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REVIEW ARTICLE: LINGUISTIC CONTEXTUALISM AND MEDIEVAL POLITICAL THOUGHT: QUENTIN SKINNER ON MARSILIUS OF PADUA Vasileios Syros1,2Abstract: This article discusses hitherto unexplored aspects of Quentin Skinners work on the history of political thought by offering a critical appraisal of the medieval section of Skinners Foundations of Modern Political Thought. The article investigates and critically assesses Skinners study of the medieval classics with a specific focus on his interpretation of the fourteenth-century political thinker Marsilius of Padua. In particular, the paper demonstrates that Skinners analysis of Marsilius political ideas is at odds with his own methodology. It also contends that Skinners emphasis on the intellectual-linguistic context as a starting point for the interpretation of major political writers of the past downplays the normative value of Marsilius political theory and is, in the end, a narrow interpretation of the overall scope of Marsilius Defensor pacis.

One of the largely unstudied aspects of Quentin Skinners work on the history of political thought is the medieval part of his Foundations of Modern Political Thought.3 The failure of scholarship on Skinners methodology to offer a critical appraisal of the medieval foundations of Skinners Foundations, that is, Skinners application of his methodology in his study of medieval political thought, can be attributed to a number of reasons. The bulk of scholarship on Skinners work on methodology, and especially the papers collected in the Meaning and Context4 and Rethinking the Foundations of Modern Political Thought5 volumes do not look at Skinners application of his own methodological precepts in his interpretation of certain classic

1 The Martin Marty Center for the Advanced Study of Religion, The University of Chicago, 1025 E. 58th St., Swift Hall, Chicago, IL 606371509, USA. Email: vsyros1@ 2 I would like to thank Bernardo Bayona Aznar, Janet Coleman, Jeong-soo Kim, Evan Kuehn, Cary Nederman, Kari Palonen, Paul Rahe and Gary Shaw for valuable suggestions and criticisms. Thanks are also due to Nathan Tarcov for earlier discussions and for sharing his unpublished manuscript, Quentin Skinners Method, Machiavelli and Thomas More, with me. 3 Q. Skinner, The Foundations of Modern Political Thought, Vol. 1: The Renaissance (Cambridge, 1978). 4 Meaning and Context: Quentin Skinner and His Critics, ed. J. Tully (Princeton, NJ, 1988). 5 Rethinking the Foundations of Modern Political Thought, ed. Annabel Brett and James Tully (Cambridge and New York, 2006).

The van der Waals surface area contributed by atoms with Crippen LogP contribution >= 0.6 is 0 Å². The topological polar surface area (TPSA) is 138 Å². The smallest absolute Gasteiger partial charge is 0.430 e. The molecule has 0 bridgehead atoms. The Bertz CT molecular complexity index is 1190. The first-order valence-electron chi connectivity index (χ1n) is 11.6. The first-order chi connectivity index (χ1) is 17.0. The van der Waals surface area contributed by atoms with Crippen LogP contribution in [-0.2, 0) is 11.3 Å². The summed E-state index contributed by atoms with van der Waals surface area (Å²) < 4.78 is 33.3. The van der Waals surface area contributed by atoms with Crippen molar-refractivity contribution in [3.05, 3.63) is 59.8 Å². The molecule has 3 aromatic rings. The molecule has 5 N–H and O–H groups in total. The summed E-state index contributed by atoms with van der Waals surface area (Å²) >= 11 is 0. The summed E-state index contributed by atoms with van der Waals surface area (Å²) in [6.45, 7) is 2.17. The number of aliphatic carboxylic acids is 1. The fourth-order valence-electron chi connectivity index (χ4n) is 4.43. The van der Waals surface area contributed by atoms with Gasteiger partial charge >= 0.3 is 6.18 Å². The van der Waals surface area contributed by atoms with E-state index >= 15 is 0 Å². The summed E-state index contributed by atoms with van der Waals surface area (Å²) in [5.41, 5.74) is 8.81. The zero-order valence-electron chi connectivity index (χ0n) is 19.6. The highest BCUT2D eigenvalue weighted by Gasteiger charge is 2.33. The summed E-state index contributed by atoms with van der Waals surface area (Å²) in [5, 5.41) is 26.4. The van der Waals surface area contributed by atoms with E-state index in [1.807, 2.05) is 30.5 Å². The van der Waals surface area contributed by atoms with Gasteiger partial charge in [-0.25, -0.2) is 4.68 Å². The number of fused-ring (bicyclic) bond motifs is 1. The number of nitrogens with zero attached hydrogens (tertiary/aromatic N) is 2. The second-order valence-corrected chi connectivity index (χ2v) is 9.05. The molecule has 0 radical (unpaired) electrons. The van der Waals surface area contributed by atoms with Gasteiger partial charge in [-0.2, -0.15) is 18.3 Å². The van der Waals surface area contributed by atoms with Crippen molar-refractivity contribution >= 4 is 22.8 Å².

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thinkers and texts.6 In addition, no attempt has been made so far to examine how Skinners methodological programme relates to his study of major figures in the history of medieval Western political thought. As a result, there remains a genuine need to explore the potential and limits of Skinners methodology with regard to the study of medieval political ideas. Though the largest part of Skinners work is focused on modern political thought, he clearly intended the medieval and Renaissance section of his Foundations as a propaedeutic to his survey of modern political thought. The objective of this article is to explore Skinners study of medieval classics with a specific focus on his interpretation of the late-medieval political thinker Marsilius of Padua (1270/12901342). I do not purport to offer a detailed study of the medieval component of Skinners Foundations; instead, I use Skinners discussion of Marsilius to evaluate Skinners methodological programme. I will demonstrate that Skinners study of Marsilius ideas contradicts his own methodology. I will also suggest that Skinners emphasis on the intellectual-linguistic context as a starting point for the interpretation of classic political thinkers downplays the prescriptive dimensions of Marsilius political theory. Anachronisms In his discussion of the appropriate procedures to follow in approaching and understanding classic texts,7 Skinner challenges the idea that the text itself should form the self-sufficient object of inquiry and understanding. He quotes William Bluhm, who claims that the goal must be to provide a reappraisal of the classic writings, quite apart from the context of historical development, as perennially important attempts to set down universal propositions about political reality.8 The historians or interpreters tantalizing dilemma of whether he should concentrate simply on the text in itself amounts essentially to saying that it will never in fact be possible simply to study what any given classic writer has said (especially in an alien culture)